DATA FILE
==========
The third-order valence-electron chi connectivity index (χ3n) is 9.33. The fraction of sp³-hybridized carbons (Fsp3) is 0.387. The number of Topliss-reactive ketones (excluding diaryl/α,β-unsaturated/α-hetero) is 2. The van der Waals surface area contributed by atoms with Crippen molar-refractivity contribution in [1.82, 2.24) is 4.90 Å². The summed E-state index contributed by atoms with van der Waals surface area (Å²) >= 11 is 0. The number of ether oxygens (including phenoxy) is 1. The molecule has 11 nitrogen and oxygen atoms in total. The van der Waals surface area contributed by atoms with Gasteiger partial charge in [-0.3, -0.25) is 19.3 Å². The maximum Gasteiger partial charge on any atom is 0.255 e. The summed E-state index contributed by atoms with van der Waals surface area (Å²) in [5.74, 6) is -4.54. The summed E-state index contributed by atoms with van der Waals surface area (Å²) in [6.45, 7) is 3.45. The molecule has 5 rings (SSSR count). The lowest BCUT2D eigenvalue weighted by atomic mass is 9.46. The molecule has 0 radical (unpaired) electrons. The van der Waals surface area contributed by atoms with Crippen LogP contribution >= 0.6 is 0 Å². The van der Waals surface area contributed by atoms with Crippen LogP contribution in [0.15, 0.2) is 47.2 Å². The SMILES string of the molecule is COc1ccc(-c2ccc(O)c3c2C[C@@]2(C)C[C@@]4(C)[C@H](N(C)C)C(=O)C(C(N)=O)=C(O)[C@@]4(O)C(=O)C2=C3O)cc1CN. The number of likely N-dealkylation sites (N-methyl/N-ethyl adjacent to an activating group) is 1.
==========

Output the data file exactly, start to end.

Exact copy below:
The third-order valence-electron chi connectivity index (χ3n) is 9.33. The fraction of sp³-hybridized carbons (Fsp3) is 0.387. The number of Topliss-reactive ketones (excluding diaryl/α,β-unsaturated/α-hetero) is 2. The van der Waals surface area contributed by atoms with Crippen molar-refractivity contribution in [1.82, 2.24) is 4.90 Å². The summed E-state index contributed by atoms with van der Waals surface area (Å²) >= 11 is 0. The number of ether oxygens (including phenoxy) is 1. The molecule has 11 nitrogen and oxygen atoms in total. The van der Waals surface area contributed by atoms with Gasteiger partial charge in [-0.3, -0.25) is 19.3 Å². The maximum Gasteiger partial charge on any atom is 0.255 e. The summed E-state index contributed by atoms with van der Waals surface area (Å²) in [5.74, 6) is -4.54. The summed E-state index contributed by atoms with van der Waals surface area (Å²) in [6.45, 7) is 3.45. The molecule has 5 rings (SSSR count). The lowest BCUT2D eigenvalue weighted by atomic mass is 9.46. The molecule has 0 radical (unpaired) electrons. The van der Waals surface area contributed by atoms with Crippen LogP contribution >= 0.6 is 0 Å². The van der Waals surface area contributed by atoms with Crippen LogP contribution in [0.15, 0.2) is 47.2 Å². The SMILES string of the molecule is COc1ccc(-c2ccc(O)c3c2C[C@@]2(C)C[C@@]4(C)[C@H](N(C)C)C(=O)C(C(N)=O)=C(O)[C@@]4(O)C(=O)C2=C3O)cc1CN. The number of likely N-dealkylation sites (N-methyl/N-ethyl adjacent to an activating group) is 1.